So there is my design. I have put the files up on Thingiverse and have ordered (and received) the extrusion for the frame. I am currently printing out the main frame components to begin building.

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Thing of the Moment – Monitor Wall Mount

Thing of the Moment is where I find something of interest to print, either useful or fun!

Due to work I have not been able to give the time that I would have liked to the site but I am still working on it. I have today’s TotM and a special feature coming soon.

So today’s TotM is a wall monitor arm by makedave. I have three monitors for my computer as I like gaming using ATI’s Eyefinity. At the moment they are a little low on my desk so rather then make a box for them to sit on – I am printing off some wall mounts.

image

Arm under test

The rig is being tested at the moment. My monitors weigh in at a little over 3kg and the dumbbell comes in a 4.5kg. As the arm toke up the weight the were no issues – the arm not even flexing as it was loaded. Once I am happy that they will take the load – I’ll finish the rig to attach them to my desk.

Links
Thingiverse Page

makedave’s Thingiverse Page

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Thing of the Moment – Rostock

Thing of the Moment is where I find something of interest to print, either useful or fun!

Think of a 3D printer and you will probably think of it having 3 linear axis’ x (left/right) , y (forward/back) and z (up/down) . When you want to move in one direction you move the axis that way. It’s simple and it works – which is why all the 3D printers I have seen operate in that way. But does it have to be that way? The answer would seem to be – no. Step in Rostock.

Up and Down
Like a conventional printer the Rostock has 3 axis – but that is where the similarities stop. On the Rostock the axis all go up and down. No left or right or forward or back. The axis are placed on the corners of a triangle and the print head is attached by rods connected by linear bearings on each axis. With the rods using universal joints they have a wide range of movement. To make the printer produce a straight line all three axis move at varying rates and varying speeds. To update the saying – a video is worth a thousand words:

At a Price
So why is it that not all printers are made this way? Well reading up it seems that geometry calculations needed to move the head even in a simple line are complicated. However this method does reduce the number of parts the printer is made from – about 200. It should be easier to build as well.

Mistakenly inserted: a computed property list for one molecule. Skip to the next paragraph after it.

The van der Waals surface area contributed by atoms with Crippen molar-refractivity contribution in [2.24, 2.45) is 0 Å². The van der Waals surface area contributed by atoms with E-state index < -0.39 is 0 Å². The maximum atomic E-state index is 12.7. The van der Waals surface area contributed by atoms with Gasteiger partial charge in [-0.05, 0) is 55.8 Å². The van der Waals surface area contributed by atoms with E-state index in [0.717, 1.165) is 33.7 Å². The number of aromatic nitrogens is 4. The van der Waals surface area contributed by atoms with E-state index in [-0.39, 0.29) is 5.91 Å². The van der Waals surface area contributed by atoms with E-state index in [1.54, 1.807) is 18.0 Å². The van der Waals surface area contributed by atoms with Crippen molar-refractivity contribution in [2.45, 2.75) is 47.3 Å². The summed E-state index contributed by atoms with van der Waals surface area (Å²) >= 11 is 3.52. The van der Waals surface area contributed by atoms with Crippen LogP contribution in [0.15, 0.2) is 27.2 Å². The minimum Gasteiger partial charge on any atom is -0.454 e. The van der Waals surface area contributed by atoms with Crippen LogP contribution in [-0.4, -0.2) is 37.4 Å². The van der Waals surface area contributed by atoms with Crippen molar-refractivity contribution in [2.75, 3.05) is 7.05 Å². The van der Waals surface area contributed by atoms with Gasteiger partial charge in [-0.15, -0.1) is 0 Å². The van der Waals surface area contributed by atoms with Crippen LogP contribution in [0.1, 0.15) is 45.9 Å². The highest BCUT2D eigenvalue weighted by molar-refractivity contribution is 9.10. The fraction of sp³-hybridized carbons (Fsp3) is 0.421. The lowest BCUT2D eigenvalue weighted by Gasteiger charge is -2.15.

And I thought my Huxley was hypnotic to watch…

Links
Thingiverse Page
Documentation

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Thing of the Moment – Filament Swatch

Thing of the Moment is where I find something of interest to print, either useful or fun!

Recently I have been printing things for people. One of the problems has been trying to describe all the colours that I have available to print with. Over a period of time I seem to have a large variety from Faberdashery! While going through Thingiverse I found filament frame – by uBlitz – to hold small samples of the filament I have. The original was designed in Solidworks so was a static model – nothing could be changed aside from editing the STL file (I don’t have Solidworks). Then I noticed a derivative – by MarcoAlic – which is parametric using OpenSCAD. The first print didn’t go so well. Although it was set to make 1.75mm diameter holes they just weren’t big enough to hold the filament. The second problem was that the outside wall was just 1mm and Slic3r didn’t like that. In the end I adjusted the OpenSCAD script to reduce the size of the cylinders a little – 1mm overall and entered a filament diameter of 1.9mm. This sorted the problem.

On the whole I think it turned out okay. Now I can simple show people what I have rather then trying to describe them.

Links

Filament Frame Thingiverse Page

Parametric Filament Frame Thingiverse Page

Faberdashery

Slic3r

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Creations Page

Just a short post to bring attention to my ‘Creations’ page on the blog. Here I will be listing my favourite things that I have designed and made. Check out the ‘Creations’ link at the top of the page!